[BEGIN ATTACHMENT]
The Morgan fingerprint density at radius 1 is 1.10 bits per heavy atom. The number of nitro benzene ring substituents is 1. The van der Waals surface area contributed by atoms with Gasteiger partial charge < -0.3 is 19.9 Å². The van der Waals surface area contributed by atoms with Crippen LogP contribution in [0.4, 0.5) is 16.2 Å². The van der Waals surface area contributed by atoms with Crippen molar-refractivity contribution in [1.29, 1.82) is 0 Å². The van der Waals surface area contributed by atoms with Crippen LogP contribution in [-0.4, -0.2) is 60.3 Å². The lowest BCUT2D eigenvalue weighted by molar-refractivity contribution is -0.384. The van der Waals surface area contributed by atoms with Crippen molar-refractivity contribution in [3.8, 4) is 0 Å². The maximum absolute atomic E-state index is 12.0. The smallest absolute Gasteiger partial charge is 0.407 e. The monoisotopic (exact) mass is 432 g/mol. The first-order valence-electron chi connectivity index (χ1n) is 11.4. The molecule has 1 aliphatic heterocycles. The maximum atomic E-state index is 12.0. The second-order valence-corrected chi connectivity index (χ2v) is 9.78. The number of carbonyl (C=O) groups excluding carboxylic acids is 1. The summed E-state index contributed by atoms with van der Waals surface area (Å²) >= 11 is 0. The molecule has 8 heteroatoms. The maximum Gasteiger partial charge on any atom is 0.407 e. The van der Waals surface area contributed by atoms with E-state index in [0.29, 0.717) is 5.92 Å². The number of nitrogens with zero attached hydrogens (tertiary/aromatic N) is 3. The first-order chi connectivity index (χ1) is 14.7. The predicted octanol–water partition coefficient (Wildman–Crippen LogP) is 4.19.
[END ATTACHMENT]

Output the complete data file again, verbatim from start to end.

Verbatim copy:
The Morgan fingerprint density at radius 1 is 1.10 bits per heavy atom. The number of nitro benzene ring substituents is 1. The van der Waals surface area contributed by atoms with Gasteiger partial charge < -0.3 is 19.9 Å². The van der Waals surface area contributed by atoms with Crippen LogP contribution in [0.4, 0.5) is 16.2 Å². The van der Waals surface area contributed by atoms with Crippen molar-refractivity contribution in [1.29, 1.82) is 0 Å². The van der Waals surface area contributed by atoms with Crippen LogP contribution in [-0.4, -0.2) is 60.3 Å². The lowest BCUT2D eigenvalue weighted by molar-refractivity contribution is -0.384. The van der Waals surface area contributed by atoms with Crippen molar-refractivity contribution in [3.8, 4) is 0 Å². The maximum absolute atomic E-state index is 12.0. The smallest absolute Gasteiger partial charge is 0.407 e. The monoisotopic (exact) mass is 432 g/mol. The first-order valence-electron chi connectivity index (χ1n) is 11.4. The molecule has 1 aliphatic heterocycles. The maximum atomic E-state index is 12.0. The second-order valence-corrected chi connectivity index (χ2v) is 9.78. The number of carbonyl (C=O) groups excluding carboxylic acids is 1. The summed E-state index contributed by atoms with van der Waals surface area (Å²) >= 11 is 0. The molecule has 8 heteroatoms. The maximum Gasteiger partial charge on any atom is 0.407 e. The van der Waals surface area contributed by atoms with E-state index in [0.29, 0.717) is 5.92 Å². The number of nitrogens with zero attached hydrogens (tertiary/aromatic N) is 3. The first-order chi connectivity index (χ1) is 14.7. The predicted octanol–water partition coefficient (Wildman–Crippen LogP) is 4.19.